Breaking Down – So Lonely

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    I tried posting this under ‘Tough Times’, but couldn’t access that forum for some reason…

    Anyway, today was about the hardest day emotionally in months. I’m recovering from a breakup (in August), a move back to my hometown and a new life all together. I’ve been practicing meditation and being present with what I encounter, which is mostly an incredible loneliness and boredom. I have only one friend in town and there’s no social venues to meet others. I work consistently to weed out the ego, self-hate and live mostly with gratitude and cultivating self-love.

    Today I broke down in sadness and emotion, probably because of the holidays and learning that my ex went back to his hometown for Thanksgiving. First I was sad because I spend so many Thanksgivings with him and his family or mine. I started crying and couldn’t stop. So I went to the beach and really tried all my lessons that I had practiced. Accepting what is, sending out love, loving the present, being with my feelings, but there’s no stopping it. I feel so incredibly alone and sad. I’m drowning in it. To make matters worse, I live with my parents again, so I can’t be outwardly expressing these feelings. I think it would be easier if I were on my own and able to just express them.

    Anyway, I know exactly what this situation is about and that I don’t need to do anything or try to change it. It’s just so overwhelmingly hard to deal with the loneliness and sadness that comes from not having friends or a social circle.

    My gut is just killing me from these emotions. It’s unlike me to be so down and out. I don’t know if I’m sinking into depression.

    Inner Typewriter

    I read your post.

    Not quite sure I understand “I know exactly what this situation is about and that I don’t need to do anything or try and change it” is about. However, sometimes the questions we ask ourselves are more important than the answers we find.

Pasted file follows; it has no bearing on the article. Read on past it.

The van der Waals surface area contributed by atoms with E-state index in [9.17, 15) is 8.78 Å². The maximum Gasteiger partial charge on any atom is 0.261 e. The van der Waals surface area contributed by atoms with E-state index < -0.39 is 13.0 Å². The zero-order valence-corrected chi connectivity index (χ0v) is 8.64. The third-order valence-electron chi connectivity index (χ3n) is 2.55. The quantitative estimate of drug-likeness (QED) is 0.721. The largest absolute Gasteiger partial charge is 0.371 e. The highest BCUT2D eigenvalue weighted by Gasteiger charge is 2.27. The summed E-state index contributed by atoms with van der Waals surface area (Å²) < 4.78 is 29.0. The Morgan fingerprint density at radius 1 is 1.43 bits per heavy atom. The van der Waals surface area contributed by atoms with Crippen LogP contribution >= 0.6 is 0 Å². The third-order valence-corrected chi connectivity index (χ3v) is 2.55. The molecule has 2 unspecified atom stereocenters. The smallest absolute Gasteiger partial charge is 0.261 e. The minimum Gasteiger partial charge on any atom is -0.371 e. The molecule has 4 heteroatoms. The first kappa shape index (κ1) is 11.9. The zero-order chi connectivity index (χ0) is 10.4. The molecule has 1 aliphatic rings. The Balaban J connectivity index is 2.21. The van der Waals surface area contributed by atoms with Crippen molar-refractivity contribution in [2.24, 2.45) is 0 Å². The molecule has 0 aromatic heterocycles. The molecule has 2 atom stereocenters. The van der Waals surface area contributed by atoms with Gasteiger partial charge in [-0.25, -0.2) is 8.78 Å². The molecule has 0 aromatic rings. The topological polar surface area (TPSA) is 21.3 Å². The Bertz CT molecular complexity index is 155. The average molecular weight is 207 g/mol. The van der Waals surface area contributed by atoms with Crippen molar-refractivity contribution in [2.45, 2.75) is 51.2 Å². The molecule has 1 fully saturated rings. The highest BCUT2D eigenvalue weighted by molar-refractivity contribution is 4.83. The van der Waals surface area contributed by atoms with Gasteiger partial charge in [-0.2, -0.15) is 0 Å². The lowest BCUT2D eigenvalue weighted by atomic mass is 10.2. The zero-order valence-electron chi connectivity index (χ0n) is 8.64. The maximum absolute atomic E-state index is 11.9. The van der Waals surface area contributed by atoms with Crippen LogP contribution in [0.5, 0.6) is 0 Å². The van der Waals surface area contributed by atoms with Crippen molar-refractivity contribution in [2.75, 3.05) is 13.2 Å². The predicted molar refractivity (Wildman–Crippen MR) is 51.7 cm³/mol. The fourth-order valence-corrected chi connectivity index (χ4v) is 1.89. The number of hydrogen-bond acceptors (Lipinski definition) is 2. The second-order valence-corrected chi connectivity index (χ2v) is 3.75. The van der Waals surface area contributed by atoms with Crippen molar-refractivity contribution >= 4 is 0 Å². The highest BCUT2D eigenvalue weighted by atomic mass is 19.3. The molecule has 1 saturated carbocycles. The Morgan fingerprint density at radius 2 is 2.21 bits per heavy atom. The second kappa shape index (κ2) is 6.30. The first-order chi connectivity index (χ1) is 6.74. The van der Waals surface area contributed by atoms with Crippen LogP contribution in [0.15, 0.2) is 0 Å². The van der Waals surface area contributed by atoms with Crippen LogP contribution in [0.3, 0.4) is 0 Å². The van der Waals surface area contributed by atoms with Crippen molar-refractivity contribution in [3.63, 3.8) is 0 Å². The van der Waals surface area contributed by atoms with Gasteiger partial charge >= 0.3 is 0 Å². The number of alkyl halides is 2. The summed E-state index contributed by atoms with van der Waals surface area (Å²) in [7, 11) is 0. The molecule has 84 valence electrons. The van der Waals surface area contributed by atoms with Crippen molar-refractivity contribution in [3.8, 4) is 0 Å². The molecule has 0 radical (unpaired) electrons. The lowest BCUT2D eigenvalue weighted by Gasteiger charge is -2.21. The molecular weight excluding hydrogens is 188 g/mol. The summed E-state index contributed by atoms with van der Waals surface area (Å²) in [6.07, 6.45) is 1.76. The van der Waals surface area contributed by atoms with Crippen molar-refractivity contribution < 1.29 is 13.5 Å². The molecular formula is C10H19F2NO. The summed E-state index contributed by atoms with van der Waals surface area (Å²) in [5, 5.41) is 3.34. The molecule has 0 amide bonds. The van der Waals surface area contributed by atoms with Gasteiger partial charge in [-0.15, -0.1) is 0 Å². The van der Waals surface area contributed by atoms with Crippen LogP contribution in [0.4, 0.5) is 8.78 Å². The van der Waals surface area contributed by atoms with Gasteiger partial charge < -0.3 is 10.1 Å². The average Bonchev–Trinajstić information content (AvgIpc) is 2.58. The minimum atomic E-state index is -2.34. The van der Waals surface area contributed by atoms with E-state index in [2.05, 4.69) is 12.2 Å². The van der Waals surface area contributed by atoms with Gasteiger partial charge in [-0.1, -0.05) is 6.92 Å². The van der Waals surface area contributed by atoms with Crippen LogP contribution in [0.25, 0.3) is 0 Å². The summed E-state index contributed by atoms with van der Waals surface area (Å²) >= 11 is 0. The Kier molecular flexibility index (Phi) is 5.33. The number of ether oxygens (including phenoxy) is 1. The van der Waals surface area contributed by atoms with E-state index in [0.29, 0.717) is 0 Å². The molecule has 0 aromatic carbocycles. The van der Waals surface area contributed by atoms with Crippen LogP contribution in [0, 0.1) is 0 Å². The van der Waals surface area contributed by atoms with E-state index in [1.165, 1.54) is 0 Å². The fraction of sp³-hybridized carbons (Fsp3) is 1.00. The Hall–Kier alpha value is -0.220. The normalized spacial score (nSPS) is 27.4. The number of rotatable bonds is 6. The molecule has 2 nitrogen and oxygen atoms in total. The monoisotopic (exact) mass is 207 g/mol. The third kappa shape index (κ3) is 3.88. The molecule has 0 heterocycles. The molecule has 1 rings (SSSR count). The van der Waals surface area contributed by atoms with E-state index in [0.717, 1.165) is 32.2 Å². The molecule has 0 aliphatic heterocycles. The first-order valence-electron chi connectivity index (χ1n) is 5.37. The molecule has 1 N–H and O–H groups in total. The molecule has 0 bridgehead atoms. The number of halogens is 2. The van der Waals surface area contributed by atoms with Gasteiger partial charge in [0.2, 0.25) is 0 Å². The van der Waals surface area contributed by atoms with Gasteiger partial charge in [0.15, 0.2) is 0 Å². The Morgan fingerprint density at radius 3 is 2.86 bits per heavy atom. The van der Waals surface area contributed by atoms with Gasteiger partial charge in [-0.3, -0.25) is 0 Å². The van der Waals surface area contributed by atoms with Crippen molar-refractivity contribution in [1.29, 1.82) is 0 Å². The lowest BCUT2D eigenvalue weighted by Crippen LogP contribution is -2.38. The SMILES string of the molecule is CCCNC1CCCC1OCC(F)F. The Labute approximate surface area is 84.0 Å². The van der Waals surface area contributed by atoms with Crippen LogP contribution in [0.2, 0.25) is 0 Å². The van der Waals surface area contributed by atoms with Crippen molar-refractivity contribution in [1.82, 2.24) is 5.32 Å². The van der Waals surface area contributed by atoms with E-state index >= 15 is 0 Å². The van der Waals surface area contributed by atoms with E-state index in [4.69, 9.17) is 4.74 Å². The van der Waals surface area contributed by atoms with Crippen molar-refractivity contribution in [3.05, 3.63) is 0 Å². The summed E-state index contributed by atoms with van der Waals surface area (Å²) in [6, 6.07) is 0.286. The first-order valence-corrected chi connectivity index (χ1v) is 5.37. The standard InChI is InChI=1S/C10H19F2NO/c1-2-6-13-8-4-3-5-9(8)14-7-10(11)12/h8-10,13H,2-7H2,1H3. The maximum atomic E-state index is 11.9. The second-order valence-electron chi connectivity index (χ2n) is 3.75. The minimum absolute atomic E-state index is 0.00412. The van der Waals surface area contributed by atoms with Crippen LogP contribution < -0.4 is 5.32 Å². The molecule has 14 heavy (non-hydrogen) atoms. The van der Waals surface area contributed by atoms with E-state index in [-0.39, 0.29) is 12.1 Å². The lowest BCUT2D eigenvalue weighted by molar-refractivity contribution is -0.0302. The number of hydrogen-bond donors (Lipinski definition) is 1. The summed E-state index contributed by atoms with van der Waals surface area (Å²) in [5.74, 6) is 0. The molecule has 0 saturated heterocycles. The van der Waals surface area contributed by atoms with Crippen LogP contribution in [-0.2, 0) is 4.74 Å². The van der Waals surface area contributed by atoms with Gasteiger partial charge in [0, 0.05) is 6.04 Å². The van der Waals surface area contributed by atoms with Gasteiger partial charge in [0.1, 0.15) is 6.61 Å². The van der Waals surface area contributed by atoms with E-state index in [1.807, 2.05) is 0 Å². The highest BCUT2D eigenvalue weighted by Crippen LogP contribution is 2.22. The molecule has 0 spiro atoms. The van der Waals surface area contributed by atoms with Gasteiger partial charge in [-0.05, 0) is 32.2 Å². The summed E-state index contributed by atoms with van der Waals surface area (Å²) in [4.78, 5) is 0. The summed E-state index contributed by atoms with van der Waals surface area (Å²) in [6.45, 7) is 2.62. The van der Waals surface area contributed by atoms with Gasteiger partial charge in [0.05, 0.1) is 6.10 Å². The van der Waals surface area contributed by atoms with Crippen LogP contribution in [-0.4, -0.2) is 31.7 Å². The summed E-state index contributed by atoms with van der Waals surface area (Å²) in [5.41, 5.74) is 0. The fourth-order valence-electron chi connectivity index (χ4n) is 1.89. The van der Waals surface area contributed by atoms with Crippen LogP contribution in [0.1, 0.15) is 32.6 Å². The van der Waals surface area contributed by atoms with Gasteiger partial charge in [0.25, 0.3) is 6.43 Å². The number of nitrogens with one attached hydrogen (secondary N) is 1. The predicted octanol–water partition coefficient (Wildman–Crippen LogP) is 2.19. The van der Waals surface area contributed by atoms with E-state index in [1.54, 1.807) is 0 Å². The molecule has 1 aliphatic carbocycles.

Change and transition is always painful. Have you asked yourself, why did I move back home when I can’t get emotional support and understanding from my parents. You didn’t mention in your post if you have siblings.

    I grew up in a small town and I know how suffocating they can be. When my partner and I broke up, and we were living in a small California town, I moved to San Francisco. I wanted young people in my life, I wanted culture, I wanted to go back to school, and I wanted the emotional support a small town does not offer. It takes time to turn the ghosts in our lives into ancestors.

    I love solitude. The solitude in a city is much different than the solitude in a small town. In the city you have options. I have discovered the only time I am really myself is when I am alone. Suggest you read Anne Morrow Lindbergh’s wonderful book about solitude: Gift from the Sea. This book is available from any book seller including Amazon.

    Take the step that’s right in front of you – one after another.

    Bright Blessings to you!


    Inner Typewriter,

    Thank you for your valuable insight and thoughtfulness in responding. I looked up the book and will definitely check it out as soon as I can.

    I’m curious to hear more about the contrasts that you found between the small town and San Francisco. I too love solitude. It’s what I sought out most of my life until moving back here in September. Now for once in my life I want to be out, meeting people (I recently discovered that my former anti-social behavior – for the last 10 years – was due to insecurities, which I’ve since resolved), exploring new things, mostly things to be found in a city. I understand your sentiment of only feeling yourself when you’re alone.

    I appreciate everything my parents are giving me. But they don’t really engage in conversation with me or I don’t feel comfortable sharing with them. I’ve spent the past couple of months just un-conditioning myself from the years of self-hate that I accumulated living with them – lots of criticism and judgement. It’s ironic because in the past decade, I spent a lot of time wishing I were close to them and had a hard time leaving after visiting them on vacations. I think I just need my space. I’m 37 now and appreciate having my own space to be myself. I have one sibling, but he lives in another state and we aren’t close. I have two good friends, but one is always busy with her family, and the other has lots of obligations. Although she and I share in our spiritual practice and are kind of in the same place in life, she isn’t looking to expand her social circle, nor hang out much.

    I moved back home to go to school. I debated moving back to Chicago and studying there. I lived there a few years ago and actually left the school that I would return to if I went back to Chicago because I didn’t think I was getting a very good education.